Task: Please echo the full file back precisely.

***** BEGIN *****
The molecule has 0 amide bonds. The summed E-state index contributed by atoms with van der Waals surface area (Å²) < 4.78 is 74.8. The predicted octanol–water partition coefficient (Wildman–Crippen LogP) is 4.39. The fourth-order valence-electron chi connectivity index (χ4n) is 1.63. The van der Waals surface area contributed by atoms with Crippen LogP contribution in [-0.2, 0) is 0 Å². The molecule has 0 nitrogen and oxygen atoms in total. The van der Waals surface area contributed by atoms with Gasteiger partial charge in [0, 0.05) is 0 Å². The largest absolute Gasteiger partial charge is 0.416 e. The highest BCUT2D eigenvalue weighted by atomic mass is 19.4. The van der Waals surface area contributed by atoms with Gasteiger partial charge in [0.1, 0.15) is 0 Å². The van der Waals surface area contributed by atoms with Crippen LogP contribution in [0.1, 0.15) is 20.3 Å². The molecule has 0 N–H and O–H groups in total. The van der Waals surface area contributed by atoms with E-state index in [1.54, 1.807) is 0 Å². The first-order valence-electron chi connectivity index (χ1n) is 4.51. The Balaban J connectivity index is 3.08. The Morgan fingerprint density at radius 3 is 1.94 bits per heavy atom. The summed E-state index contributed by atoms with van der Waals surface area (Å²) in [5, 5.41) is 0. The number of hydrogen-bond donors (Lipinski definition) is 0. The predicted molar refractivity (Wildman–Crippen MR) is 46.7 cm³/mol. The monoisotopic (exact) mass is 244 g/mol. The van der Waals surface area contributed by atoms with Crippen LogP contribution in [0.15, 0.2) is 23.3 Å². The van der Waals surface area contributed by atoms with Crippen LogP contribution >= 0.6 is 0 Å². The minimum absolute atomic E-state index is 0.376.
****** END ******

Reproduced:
The molecule has 0 amide bonds. The summed E-state index contributed by atoms with van der Waals surface area (Å²) < 4.78 is 74.8. The predicted octanol–water partition coefficient (Wildman–Crippen LogP) is 4.39. The fourth-order valence-electron chi connectivity index (χ4n) is 1.63. The van der Waals surface area contributed by atoms with Crippen LogP contribution in [-0.2, 0) is 0 Å². The molecule has 0 nitrogen and oxygen atoms in total. The van der Waals surface area contributed by atoms with Gasteiger partial charge in [0, 0.05) is 0 Å². The largest absolute Gasteiger partial charge is 0.416 e. The highest BCUT2D eigenvalue weighted by atomic mass is 19.4. The van der Waals surface area contributed by atoms with Gasteiger partial charge in [0.1, 0.15) is 0 Å². The van der Waals surface area contributed by atoms with Crippen LogP contribution in [0.1, 0.15) is 20.3 Å². The molecule has 0 N–H and O–H groups in total. The van der Waals surface area contributed by atoms with E-state index in [1.54, 1.807) is 0 Å². The first-order valence-electron chi connectivity index (χ1n) is 4.51. The Balaban J connectivity index is 3.08. The Morgan fingerprint density at radius 3 is 1.94 bits per heavy atom. The summed E-state index contributed by atoms with van der Waals surface area (Å²) in [5, 5.41) is 0. The number of hydrogen-bond donors (Lipinski definition) is 0. The predicted molar refractivity (Wildman–Crippen MR) is 46.7 cm³/mol. The monoisotopic (exact) mass is 244 g/mol. The van der Waals surface area contributed by atoms with Crippen LogP contribution in [0.15, 0.2) is 23.3 Å². The van der Waals surface area contributed by atoms with Crippen LogP contribution >= 0.6 is 0 Å². The minimum absolute atomic E-state index is 0.376.